Original release: 1985
Antônio Cláudio Silva Cardoso – Cláudio Bocca grew up in a family of three siblings in North Rio. His father was a commercial businessman and his mother was a housewife and amateur pianist and singer.
Claudio Bocca’s first contact with the instrument that would determine his future came via the daughter of one of the employees of his father’s company who was also a serenader.
His first professional gig was at the Ponteio Bar, where he was backed by his now-bandmates Augusto and Márcio. It was at around this time, at one of the budding power trio’s gigs, that Cláudio’s parents decided to invite a few friends and see their youngest son’s band perform for the first time. To the amazement of the couple and the surprise of their friends, they realized for the first time that their son could really sing and had the confirmation that this was what he wanted to do in life. At Mr. Cardoso’s company there was another employee by the name of Gil Figueira, a singer-songwriter who had just recorded his one and only single with the backing of Gaúcho do Luar, founder of the Farroupilha label.
At the first meeting between producer Gaúcho do Luar, Cláudio and Gil Figueira, a handshake agreement was reached wherein Cláudio’s dad would pay the stipulated amount for the production and pressing of the single that we just reissued. Cláudio would then take the finished tape to the Polygram pressing plant and then later receive the 1000 copies made.
The studio became known in the 80s for recording independent projects, and its engineers were acclaimed veterans Toninho Barbosa (the Brazilian Rudy Van Gelder) and Everson Dias.
Claudio vividly recalls being a 19-year-old standing in the Polygram pressing plant’s parking lot, after picking up his 1,000 copies, staring at all those boxes of singles in his trunk and thinking, “OK, what do I do NOW?”
With the help of an PR agency and artist management MM Artglobal, he sent countless copies to radio stations but they only got played once before vanishing into the stations’ vinyl archives.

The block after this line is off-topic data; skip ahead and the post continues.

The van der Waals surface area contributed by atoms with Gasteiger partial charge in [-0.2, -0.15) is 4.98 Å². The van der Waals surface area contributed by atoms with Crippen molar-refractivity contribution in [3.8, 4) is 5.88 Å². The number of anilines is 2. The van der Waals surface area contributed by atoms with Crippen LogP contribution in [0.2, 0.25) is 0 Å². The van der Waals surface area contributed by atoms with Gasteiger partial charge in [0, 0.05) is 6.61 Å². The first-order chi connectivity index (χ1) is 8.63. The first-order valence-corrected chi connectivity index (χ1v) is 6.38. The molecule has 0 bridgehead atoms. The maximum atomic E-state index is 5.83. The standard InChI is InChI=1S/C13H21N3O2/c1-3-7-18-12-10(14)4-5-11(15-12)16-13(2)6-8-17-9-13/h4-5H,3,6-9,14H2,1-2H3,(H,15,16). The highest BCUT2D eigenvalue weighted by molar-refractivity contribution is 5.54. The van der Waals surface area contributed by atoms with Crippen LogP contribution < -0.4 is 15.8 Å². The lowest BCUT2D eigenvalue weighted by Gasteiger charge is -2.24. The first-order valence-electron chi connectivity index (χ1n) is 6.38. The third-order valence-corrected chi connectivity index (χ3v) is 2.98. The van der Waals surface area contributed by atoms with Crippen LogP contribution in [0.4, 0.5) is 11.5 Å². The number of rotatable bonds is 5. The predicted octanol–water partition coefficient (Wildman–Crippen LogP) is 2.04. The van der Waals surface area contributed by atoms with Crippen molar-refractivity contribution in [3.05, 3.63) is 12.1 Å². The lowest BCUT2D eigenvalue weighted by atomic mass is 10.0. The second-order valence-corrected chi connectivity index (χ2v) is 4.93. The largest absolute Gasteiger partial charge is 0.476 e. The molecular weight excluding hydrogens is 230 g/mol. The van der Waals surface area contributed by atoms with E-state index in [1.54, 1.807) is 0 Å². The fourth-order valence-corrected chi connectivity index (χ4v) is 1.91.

So, where does Notes On A Journey fit into all of this? Jürgen von Knoblauch — a longtime member of Jazzanova and Sonar Kollektiv, amongst others, is introduced on our site simply as Record Collector — met Junior Santos, a musician, drummer, and Brazilian music aficionado extraordinaire, when buying records from him. Junior offered Jürgen to buy a record by one Celso Rubinstein — which led to a NOAJ reissue (which if you haven’t discovered already, you should). The collaboration between knowledge fount and collector was fruitful enough that Junior and Jürgen decided to work on more reissues. This Claudio Bocca record is their second collaboration for Notes on a Journey, with more on the way.
When releasing older and more obscure music, collaboration is extremely important at NOAJ, especially when it comes to getting the rights and making sure that we rightfully acknowledge all of the musicians involved on a record we are re-releasing. Junior Santos, a true expert in the Brazilian music genre, who put together compilations like Brazilian Disco Boogie Sounds (1978-1982) on Favorite Recordings, helped us track down the rights holders of the featured compositions. He also wrote the liner notes and descriptive texts for each song in Portuguese.
Invaluable translation work was done by Greg Caz, who is well known for his compilation projects on Cultures Of Soul and Mr. Bongo. Furthermore, he DJs weekly at Nublu in Manhattan and monthly at Our Wicked Lady in Brooklyn — so now you know where to go on a night out when you’re next in New York.